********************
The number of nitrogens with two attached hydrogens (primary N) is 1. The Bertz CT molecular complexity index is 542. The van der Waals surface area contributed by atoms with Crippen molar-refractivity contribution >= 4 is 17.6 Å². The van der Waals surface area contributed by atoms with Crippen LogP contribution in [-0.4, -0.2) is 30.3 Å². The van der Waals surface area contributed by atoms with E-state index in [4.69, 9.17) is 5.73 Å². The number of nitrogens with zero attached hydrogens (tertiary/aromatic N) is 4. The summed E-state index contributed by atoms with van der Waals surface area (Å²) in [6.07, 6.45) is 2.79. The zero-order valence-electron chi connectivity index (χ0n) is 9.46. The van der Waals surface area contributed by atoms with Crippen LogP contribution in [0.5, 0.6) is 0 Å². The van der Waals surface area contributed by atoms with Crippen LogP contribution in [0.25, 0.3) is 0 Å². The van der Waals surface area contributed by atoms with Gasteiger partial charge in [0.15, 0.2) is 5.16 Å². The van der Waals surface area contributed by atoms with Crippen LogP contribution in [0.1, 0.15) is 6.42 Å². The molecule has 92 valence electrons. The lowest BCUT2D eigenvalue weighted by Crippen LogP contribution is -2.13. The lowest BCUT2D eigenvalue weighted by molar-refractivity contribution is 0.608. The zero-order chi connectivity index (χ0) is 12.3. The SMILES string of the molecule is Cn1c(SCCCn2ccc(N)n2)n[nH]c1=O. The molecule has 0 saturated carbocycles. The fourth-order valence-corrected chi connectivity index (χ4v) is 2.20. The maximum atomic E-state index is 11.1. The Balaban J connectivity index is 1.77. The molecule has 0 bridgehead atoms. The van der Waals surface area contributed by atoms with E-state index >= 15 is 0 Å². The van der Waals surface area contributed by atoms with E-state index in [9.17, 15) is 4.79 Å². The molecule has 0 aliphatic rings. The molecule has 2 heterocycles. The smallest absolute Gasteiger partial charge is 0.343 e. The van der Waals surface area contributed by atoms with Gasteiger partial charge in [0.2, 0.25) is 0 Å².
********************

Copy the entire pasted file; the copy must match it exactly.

The number of nitrogens with two attached hydrogens (primary N) is 1. The Bertz CT molecular complexity index is 542. The van der Waals surface area contributed by atoms with Crippen molar-refractivity contribution >= 4 is 17.6 Å². The van der Waals surface area contributed by atoms with Crippen LogP contribution in [-0.4, -0.2) is 30.3 Å². The van der Waals surface area contributed by atoms with E-state index in [4.69, 9.17) is 5.73 Å². The number of nitrogens with zero attached hydrogens (tertiary/aromatic N) is 4. The summed E-state index contributed by atoms with van der Waals surface area (Å²) in [6.07, 6.45) is 2.79. The zero-order valence-electron chi connectivity index (χ0n) is 9.46. The van der Waals surface area contributed by atoms with Crippen LogP contribution in [0.5, 0.6) is 0 Å². The van der Waals surface area contributed by atoms with Crippen LogP contribution in [0.25, 0.3) is 0 Å². The van der Waals surface area contributed by atoms with Gasteiger partial charge in [0.15, 0.2) is 5.16 Å². The van der Waals surface area contributed by atoms with Crippen LogP contribution in [0.1, 0.15) is 6.42 Å². The molecule has 92 valence electrons. The lowest BCUT2D eigenvalue weighted by Crippen LogP contribution is -2.13. The lowest BCUT2D eigenvalue weighted by molar-refractivity contribution is 0.608. The zero-order chi connectivity index (χ0) is 12.3. The SMILES string of the molecule is Cn1c(SCCCn2ccc(N)n2)n[nH]c1=O. The molecule has 0 saturated carbocycles. The fourth-order valence-corrected chi connectivity index (χ4v) is 2.20. The maximum atomic E-state index is 11.1. The Balaban J connectivity index is 1.77. The molecule has 0 bridgehead atoms. The van der Waals surface area contributed by atoms with E-state index >= 15 is 0 Å². The van der Waals surface area contributed by atoms with E-state index in [9.17, 15) is 4.79 Å². The molecule has 0 aliphatic rings. The molecule has 2 heterocycles. The smallest absolute Gasteiger partial charge is 0.343 e. The van der Waals surface area contributed by atoms with Gasteiger partial charge in [0.2, 0.25) is 0 Å².